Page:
If you want poster-sized or panoramic prints, getting the best large format printer is the way to go. In this guide, we've selected our pick of the best wide format printers for photographers on sale right now.
Today’s huge resolution digital cameras allow any photo enthusiast to potentially print their images up to billboard size – something that was once purely the preserve of professionals able to spend 20K on a camera. But most of us, typically, still have A4 or Letter-sized photo printers on our desks, whether that’s because we don’t have the space for a larger device, or because US Letter or A4 was always the most popular ‘standard’ size of printer for home output.
However, now we have sufficient pixels to be able to ‘go large’, you may be considering hunting out one of the best wide format printers for photographers. Whether you're after something that delivers double-size prints from a 13-inch printer (A3+ in Europe), or looking for larger 17-inch roll printing for increased flexibility in terms of print size as well as potentially a greater volume of prints, we've got you covered. With options right up to a 64-inch printer, there is plenty of choice for photographers and artists who want to sell fine art prints
A great large format printer is useful if you’re running your own studio and perhaps want prints for commercial purposes, for sale, display or exhibition. For a landscape photographer, a roll-fed printer will allow you to reproduce panoramas of virtually any length, for example.
There are some key factors to consider when sizing up the best wide format printer for you. The first is what you actually need it for, but you’ll also want to drill into the range of sizes it can output and the resolution it can output them at (given in ‘dpi’ or dots per inch).
Buying a printer isn’t a one-off investment – you'll need to regularly buy ink and media too. It's worth considering the type of ink a printer uses when making your purchase decision, as this will directly influence the running costs going forward. The general advice is that you should buy from the same manufacturer as your printer, as every part of the ‘system’ has been developed, designed and honed to work in tandem.
Fortunately, if you're undecided or simply embarking on initial research, we’re here to help. This guide showcases what’s on offer to help guide your buying decision, whatever your budget. So, given the above, which are the best wide and large format printers you can buy right now?
The best large format printer in 2020
A previous TIPA Award winner, the Epson SureColor SC-P5000 is a beast of a desktop printer, perfect for placing in a corner of your studio. It’s a 17-inch model with an enviably broad ink set that can handle anything a photo business can throw at it. That includes panoramic prints, A2+ posters, and fine art sheet media, including poster board. Inevitably then, it’s bigger and heavier than most consumer desktop printers, but this inkjet model is designed for exhibition quality output, not just hard copies of holiday snaps.
It’s taken as read then that the P5000 is able to deliver exceptional print quality and color accuracy (capable of reproducing 99% of Pantone solid coated colors) thanks to an internal color calibration sensor. You’ll pay more for this device, but if you’re a working pro you could make back the investment over the course of a handful of commissions, if that.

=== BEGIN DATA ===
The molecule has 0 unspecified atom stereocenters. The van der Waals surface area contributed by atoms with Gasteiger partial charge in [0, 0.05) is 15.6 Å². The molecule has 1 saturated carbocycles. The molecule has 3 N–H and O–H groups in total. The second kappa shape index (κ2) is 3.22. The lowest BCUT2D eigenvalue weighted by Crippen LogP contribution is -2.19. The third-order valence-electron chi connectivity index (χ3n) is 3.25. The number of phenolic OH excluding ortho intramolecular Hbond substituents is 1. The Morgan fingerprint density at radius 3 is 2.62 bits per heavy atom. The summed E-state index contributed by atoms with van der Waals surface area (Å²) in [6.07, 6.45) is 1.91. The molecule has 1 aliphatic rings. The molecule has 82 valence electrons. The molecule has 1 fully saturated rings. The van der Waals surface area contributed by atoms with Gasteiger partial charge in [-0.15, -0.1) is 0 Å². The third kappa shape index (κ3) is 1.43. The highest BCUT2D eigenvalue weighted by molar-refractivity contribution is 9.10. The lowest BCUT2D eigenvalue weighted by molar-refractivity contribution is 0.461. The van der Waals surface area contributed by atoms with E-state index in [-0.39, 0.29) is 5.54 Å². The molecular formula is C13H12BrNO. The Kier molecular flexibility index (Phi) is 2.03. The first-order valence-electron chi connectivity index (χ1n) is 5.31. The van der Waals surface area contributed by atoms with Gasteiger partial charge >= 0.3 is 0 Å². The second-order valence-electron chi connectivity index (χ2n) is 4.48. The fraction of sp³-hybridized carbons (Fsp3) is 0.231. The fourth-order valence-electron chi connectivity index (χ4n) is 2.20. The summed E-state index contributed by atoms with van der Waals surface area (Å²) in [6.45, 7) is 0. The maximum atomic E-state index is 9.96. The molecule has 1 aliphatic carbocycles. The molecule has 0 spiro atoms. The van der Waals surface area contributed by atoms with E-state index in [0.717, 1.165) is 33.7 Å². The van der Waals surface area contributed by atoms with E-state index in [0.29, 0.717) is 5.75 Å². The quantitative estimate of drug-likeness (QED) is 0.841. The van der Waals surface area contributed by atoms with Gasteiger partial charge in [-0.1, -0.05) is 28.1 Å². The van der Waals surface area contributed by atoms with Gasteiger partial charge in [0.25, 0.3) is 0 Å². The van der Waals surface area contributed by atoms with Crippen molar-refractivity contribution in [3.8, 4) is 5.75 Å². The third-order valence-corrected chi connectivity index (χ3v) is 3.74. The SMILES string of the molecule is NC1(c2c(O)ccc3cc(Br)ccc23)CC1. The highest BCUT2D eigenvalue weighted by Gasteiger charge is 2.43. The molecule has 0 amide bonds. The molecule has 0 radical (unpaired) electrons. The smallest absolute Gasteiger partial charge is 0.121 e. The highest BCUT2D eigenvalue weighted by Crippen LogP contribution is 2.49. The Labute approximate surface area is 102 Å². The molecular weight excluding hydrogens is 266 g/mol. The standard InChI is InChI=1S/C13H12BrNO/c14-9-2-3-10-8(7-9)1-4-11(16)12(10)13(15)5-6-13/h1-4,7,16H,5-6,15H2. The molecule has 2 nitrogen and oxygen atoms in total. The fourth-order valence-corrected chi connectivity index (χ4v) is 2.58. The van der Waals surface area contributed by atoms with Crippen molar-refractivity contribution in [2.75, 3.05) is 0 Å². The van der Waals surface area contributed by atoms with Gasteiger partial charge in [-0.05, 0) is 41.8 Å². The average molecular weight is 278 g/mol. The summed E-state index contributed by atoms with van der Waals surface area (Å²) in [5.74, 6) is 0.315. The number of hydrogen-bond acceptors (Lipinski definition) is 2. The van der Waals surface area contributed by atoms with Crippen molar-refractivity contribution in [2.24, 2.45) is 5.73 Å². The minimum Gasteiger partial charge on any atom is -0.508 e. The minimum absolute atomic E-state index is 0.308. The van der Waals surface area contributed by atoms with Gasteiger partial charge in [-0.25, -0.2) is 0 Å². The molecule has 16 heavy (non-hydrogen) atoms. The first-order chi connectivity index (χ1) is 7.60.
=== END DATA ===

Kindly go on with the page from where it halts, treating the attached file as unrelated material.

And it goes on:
If you need to go large, but do so on a budget, the Expression Photo HD XP-15000 is an entry-level 13-inch or A3+ printer from the reliable Epson brand. This large format printer is worth a look if you are a photo enthusiast looking for something that’s more back bedroom than pro studio. It’s compact for its class, with the manufacturer claiming the XP-15000 is 30 per cent smaller than its predecessor. OK, so for the price we have to make do with six inks rather than 10 or 11, but there’s a large LCD screen to adjust settings on and a suite of mobile printing apps that enable you to take advantage of the printer's wireless capabilities. While the front-loading tray actually handles A4 or US Letter paper, it’s the rear paper feed that has us excited, being suitable for A3+ prints, including those on thicker media.
The imagePROGRAF PRO-1000 is a heavy duty, 12 pigment ink based printer from Canon. You've got ‘PRO’ in capital letters here, so you know this is definitely aimed at those for whom image output is central to their income. A previous EISA Award winner to boot, this boxy A2 device is aimed at photographers, designers, art students and graphic artists.
Print speed is up to 6 minutes for an A2, giving you time to make a cup of tea or sneak a crafty cigarette. Canon likes to ring-fence its kit, and EOS shooters will be further enticed by a Crystal fidelity feature claimed to faithfully reproduce images shot with Canon's own cameras. Adjustments are made to settings via a 3-inch LCD and, like other pro models from competitors, there’s both Wi-Fi and ethernet connectivity. Those looking to reproduce monochrome inks as well as color may be swayed by the comprehensive provision of Photo Black, Matt Black, Grey and Photo Grey.
The Canon PRO-300 is the successor to the highly-regarded PRO-10 and again its distinguishing feature is that it uses ten pigment inks rather than dye-based ink. One of the cartridges is a ‘Chroma Optimizer’, which provides a smooth finish on glossy paper. Of the other nine newly-formulated Lucia Pro inks, you get the standard six colors for photo printing, plus red and grey inks, and both ‘photo’ black and matte black, for printing on glossy and matte media respectively. There are individual channels in the print head for both photo and matte black inks saving time and ink when swapping between media types. Excellent output quality combines superb accuracy for color prints and fabulous definition for black & white photo prints, without any unwanted color casts.